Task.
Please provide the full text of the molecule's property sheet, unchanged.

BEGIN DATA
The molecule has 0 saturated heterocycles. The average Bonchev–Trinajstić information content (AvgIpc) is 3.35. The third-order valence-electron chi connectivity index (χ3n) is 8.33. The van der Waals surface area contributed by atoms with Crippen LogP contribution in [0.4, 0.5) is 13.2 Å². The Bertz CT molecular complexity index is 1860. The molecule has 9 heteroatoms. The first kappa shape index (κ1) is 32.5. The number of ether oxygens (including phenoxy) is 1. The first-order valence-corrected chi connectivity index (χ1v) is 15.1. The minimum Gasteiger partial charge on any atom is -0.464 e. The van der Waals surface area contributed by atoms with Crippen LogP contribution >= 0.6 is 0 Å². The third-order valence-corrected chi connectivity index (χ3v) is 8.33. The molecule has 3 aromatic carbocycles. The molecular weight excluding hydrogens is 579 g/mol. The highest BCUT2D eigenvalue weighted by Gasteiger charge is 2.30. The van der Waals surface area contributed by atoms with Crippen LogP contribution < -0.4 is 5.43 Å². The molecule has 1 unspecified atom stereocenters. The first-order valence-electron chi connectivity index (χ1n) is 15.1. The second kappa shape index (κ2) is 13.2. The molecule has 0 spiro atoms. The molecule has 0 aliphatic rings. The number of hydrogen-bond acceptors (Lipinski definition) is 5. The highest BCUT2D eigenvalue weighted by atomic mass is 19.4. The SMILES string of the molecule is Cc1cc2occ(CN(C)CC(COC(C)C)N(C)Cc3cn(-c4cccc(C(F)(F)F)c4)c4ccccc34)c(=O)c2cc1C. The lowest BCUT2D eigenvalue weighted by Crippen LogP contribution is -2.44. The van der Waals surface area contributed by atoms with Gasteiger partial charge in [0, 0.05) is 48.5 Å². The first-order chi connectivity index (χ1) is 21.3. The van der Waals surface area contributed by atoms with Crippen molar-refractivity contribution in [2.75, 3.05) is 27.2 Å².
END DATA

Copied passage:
The molecule has 0 saturated heterocycles. The average Bonchev–Trinajstić information content (AvgIpc) is 3.35. The third-order valence-electron chi connectivity index (χ3n) is 8.33. The van der Waals surface area contributed by atoms with Crippen LogP contribution in [0.4, 0.5) is 13.2 Å². The Bertz CT molecular complexity index is 1860. The molecule has 9 heteroatoms. The first kappa shape index (κ1) is 32.5. The number of ether oxygens (including phenoxy) is 1. The first-order valence-corrected chi connectivity index (χ1v) is 15.1. The minimum Gasteiger partial charge on any atom is -0.464 e. The van der Waals surface area contributed by atoms with Crippen LogP contribution >= 0.6 is 0 Å². The third-order valence-corrected chi connectivity index (χ3v) is 8.33. The molecule has 3 aromatic carbocycles. The molecular weight excluding hydrogens is 579 g/mol. The highest BCUT2D eigenvalue weighted by Gasteiger charge is 2.30. The van der Waals surface area contributed by atoms with Crippen LogP contribution < -0.4 is 5.43 Å². The molecule has 1 unspecified atom stereocenters. The first-order valence-electron chi connectivity index (χ1n) is 15.1. The second kappa shape index (κ2) is 13.2. The molecule has 0 spiro atoms. The molecule has 0 aliphatic rings. The number of hydrogen-bond acceptors (Lipinski definition) is 5. The highest BCUT2D eigenvalue weighted by atomic mass is 19.4. The SMILES string of the molecule is Cc1cc2occ(CN(C)CC(COC(C)C)N(C)Cc3cn(-c4cccc(C(F)(F)F)c4)c4ccccc34)c(=O)c2cc1C. The lowest BCUT2D eigenvalue weighted by Crippen LogP contribution is -2.44. The van der Waals surface area contributed by atoms with Gasteiger partial charge in [0, 0.05) is 48.5 Å². The first-order chi connectivity index (χ1) is 21.3. The van der Waals surface area contributed by atoms with Crippen molar-refractivity contribution in [2.75, 3.05) is 27.2 Å².